Man troubled by bothersome noises holding hands over his ears to block them out.

Pain is your body’s way of delivering information. It’s an effective strategy though not a really enjoyable one. When your ears begin to feel the pain of a very loud megaphone near you, you know damage is occurring and you can take measures to move further away or at least cover your ears.

But for around 8-10% of individuals, quiet sounds can be perceived as painfully loud, despite their measured decibel level. Hearing specialists refer to this condition as hyperacusis. It’s a fancy name for overly sensitive ears. There’s no cure for hyperacusis, but there are treatments that can help you get a handle on your symptoms.

Heightened sound sensitivity

Hypersensitivity to sound is known as hyperacusis. The majority of individuals with hyperacusis have episodes that are activated by a specific set of sounds (commonly sounds within a frequency range). Normally, quiet noises sound loud. And noises that are loud seem a lot louder than they actually are.

Hyperacusis is often associated with tinnitus, hearing problems, and even neurological difficulties, though no one really knows what actually causes it. When it comes to symptoms, intensity, and treatment, there is a significant degree of personal variability.

What kind of response is typical for hyperacusis?

Here’s how hyperacusis, in most situations, will look and feel::

  • Balance problems and dizziness can also be experienced.
  • You may notice pain and buzzing in your ears (this pain and buzzing could last for days or weeks after you hear the original sound).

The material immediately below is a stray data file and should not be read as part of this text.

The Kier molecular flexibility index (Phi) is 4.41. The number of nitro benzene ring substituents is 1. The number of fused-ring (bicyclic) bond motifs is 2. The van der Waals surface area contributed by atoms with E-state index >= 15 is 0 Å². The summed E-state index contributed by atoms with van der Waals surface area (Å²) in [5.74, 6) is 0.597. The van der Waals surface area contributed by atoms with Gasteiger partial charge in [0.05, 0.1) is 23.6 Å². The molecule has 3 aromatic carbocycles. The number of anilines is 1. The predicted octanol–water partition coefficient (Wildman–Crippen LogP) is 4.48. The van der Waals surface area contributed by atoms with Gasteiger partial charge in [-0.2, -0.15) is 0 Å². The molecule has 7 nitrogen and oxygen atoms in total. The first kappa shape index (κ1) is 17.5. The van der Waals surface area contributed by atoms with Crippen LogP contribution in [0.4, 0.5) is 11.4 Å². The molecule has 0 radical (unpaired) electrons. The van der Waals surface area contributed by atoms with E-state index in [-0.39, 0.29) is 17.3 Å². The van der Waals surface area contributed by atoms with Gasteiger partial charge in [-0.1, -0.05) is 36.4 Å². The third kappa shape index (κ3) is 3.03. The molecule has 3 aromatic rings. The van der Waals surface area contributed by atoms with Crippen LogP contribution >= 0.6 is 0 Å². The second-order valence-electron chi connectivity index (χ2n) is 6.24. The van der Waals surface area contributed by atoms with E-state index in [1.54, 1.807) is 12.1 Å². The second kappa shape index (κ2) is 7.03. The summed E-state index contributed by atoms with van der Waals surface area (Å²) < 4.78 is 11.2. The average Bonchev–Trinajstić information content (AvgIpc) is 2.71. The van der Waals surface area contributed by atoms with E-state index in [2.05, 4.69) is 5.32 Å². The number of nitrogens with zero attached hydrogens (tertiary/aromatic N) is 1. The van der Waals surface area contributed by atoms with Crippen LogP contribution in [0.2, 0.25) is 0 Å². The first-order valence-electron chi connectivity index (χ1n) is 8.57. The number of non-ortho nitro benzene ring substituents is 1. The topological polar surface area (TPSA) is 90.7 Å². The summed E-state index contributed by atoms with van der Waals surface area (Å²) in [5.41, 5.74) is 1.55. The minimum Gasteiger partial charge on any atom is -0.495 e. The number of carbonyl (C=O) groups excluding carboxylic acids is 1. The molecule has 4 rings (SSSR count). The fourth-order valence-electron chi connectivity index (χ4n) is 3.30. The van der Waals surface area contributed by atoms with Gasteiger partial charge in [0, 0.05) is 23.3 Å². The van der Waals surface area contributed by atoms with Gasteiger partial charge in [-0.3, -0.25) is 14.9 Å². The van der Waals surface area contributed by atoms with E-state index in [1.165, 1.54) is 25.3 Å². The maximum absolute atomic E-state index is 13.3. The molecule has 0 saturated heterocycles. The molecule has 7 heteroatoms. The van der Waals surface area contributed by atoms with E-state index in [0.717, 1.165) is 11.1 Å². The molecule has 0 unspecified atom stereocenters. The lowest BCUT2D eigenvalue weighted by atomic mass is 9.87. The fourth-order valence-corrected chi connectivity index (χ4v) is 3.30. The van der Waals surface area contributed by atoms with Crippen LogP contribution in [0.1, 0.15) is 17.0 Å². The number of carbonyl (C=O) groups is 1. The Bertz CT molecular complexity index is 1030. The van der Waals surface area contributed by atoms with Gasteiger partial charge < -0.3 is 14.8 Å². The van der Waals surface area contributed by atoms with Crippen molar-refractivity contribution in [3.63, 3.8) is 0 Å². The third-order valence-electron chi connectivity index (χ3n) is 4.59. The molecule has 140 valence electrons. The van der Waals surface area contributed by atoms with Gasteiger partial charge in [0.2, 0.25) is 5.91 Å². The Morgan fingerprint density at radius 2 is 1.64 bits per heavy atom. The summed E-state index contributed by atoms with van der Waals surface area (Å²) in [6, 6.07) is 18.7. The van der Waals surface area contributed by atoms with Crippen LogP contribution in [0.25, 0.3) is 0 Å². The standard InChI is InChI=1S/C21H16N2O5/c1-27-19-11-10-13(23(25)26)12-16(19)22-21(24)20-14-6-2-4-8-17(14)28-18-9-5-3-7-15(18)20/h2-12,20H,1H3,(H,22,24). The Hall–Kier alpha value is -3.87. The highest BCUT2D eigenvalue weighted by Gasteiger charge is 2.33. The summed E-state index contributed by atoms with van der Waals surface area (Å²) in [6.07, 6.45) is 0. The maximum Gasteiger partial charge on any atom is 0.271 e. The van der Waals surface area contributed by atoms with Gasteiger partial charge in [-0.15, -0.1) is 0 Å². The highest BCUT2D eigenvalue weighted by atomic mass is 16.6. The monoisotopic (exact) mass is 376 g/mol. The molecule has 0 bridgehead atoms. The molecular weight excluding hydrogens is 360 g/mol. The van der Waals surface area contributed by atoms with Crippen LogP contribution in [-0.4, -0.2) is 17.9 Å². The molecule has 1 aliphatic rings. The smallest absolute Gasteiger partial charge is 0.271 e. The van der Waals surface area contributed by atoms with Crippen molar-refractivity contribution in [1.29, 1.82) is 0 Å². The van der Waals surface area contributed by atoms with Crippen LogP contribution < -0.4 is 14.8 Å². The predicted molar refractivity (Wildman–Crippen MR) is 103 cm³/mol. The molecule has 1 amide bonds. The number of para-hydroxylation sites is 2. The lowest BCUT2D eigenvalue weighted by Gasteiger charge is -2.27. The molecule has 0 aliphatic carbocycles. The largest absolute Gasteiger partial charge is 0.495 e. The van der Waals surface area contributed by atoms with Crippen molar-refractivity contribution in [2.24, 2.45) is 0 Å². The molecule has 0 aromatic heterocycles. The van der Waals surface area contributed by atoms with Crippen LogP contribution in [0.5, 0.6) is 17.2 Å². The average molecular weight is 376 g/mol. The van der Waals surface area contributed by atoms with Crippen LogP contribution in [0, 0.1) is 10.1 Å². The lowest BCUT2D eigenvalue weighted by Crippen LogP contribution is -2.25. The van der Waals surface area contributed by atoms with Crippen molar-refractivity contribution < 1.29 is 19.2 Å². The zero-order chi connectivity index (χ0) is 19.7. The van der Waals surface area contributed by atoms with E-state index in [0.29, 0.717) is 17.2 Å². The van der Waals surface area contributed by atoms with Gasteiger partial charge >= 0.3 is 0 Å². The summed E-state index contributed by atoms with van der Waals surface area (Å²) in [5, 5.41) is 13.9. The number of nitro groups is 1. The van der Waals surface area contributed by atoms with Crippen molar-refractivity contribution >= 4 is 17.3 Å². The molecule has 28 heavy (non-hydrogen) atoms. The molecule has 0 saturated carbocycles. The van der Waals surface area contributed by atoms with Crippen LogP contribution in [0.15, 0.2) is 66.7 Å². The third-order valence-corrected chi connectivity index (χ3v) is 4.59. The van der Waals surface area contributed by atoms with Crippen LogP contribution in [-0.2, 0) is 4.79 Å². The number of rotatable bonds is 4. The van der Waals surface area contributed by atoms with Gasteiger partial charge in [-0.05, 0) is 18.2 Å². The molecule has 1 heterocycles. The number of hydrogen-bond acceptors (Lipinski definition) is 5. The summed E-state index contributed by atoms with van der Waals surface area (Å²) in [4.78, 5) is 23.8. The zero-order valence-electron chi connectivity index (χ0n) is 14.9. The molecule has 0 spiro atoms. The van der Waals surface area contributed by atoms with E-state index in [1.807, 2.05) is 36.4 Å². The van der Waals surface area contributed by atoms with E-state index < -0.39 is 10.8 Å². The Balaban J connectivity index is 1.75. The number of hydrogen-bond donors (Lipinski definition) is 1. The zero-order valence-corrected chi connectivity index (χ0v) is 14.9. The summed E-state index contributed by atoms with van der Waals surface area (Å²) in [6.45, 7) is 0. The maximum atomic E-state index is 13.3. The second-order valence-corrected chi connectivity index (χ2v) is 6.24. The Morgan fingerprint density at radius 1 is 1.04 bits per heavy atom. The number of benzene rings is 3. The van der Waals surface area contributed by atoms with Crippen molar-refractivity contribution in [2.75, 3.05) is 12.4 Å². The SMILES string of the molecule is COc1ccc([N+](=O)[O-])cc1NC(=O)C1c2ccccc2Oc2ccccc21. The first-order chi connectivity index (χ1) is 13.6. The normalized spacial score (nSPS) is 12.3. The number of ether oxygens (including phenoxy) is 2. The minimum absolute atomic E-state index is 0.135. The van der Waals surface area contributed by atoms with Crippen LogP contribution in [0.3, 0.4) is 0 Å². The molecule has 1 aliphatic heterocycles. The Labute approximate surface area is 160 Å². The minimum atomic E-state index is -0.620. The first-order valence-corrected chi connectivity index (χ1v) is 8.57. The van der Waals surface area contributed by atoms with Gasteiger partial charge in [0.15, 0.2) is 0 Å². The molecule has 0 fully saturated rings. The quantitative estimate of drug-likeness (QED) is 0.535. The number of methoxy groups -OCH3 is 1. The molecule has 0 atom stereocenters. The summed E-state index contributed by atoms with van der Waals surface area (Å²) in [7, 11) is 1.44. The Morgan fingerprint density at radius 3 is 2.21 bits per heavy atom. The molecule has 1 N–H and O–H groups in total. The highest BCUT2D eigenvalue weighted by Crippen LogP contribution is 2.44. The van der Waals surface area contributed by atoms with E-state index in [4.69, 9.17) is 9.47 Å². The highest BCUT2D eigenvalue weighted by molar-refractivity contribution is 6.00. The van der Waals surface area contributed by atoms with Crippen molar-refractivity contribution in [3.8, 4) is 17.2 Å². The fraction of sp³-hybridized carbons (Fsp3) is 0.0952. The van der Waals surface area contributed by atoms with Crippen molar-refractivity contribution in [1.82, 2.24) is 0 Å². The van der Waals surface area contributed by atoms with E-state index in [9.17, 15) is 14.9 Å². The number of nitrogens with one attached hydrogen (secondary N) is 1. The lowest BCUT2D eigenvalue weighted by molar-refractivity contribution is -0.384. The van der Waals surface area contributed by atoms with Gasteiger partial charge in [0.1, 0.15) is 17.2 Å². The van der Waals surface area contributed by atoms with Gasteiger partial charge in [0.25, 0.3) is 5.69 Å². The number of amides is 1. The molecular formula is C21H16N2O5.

• Everyone else will think a certain sound is quiet but it will sound very loud to you.
  • The louder the sound is, the more intense your response and pain will be.

Hyperacusis treatment treatment

When your hyperacusis makes you vulnerable to a wide variety of frequencies, the world can be like a minefield. Your hearing could be bombarded and you could be left with an awful headache and ringing ears anytime you go out.

That’s why it’s so essential to get treatment. You’ll want to come in and consult with us about which treatments will be most up your alley (this all tends to be rather variable). The most popular options include the following.

Masking devices

One of the most frequently deployed treatments for hyperacusis is something called a masking device. This is technology that can cancel out specified wavelengths. So those offending frequencies can be removed before they get to your ears. You can’t have a hyperacusis episode if you can’t hear the offending sound!


A less state-of-the-art strategy to this basic method is earplugs: if all sound is blocked, there’s no chance of a hyperacusis incident. There are certainly some drawbacks to this low tech approach. Your general hearing issues, including hyperacusis, could get worse by using this strategy, according to some evidence. Consult us if you’re considering wearing earplugs.

Ear retraining

One of the most in-depth approaches to managing hyperacusis is called ear retraining therapy. You’ll try to change the way you respond to certain kinds of sounds by using physical therapy, emotional counseling, and a combination of devices. Training yourself to disregard sounds is the basic idea. This process depends on your dedication but generally has a positive success rate.

Methods that are less prevalent

Less common strategies, like ear tubes or medication, are also used to treat hyperacusis. These approaches are less commonly used, depending on the specialist and the person, because they have delivered mixed results.

Treatment makes a big difference

Because hyperacusis will vary from person to person, a specialized treatment plan can be developed depending on your symptoms as you encounter them. There’s no single best approach to treating hyperacusis, it really depends on finding the right treatment for you.

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The site information is for educational and informational purposes only and does not constitute medical advice. To receive personalized advice or treatment, schedule an appointment.
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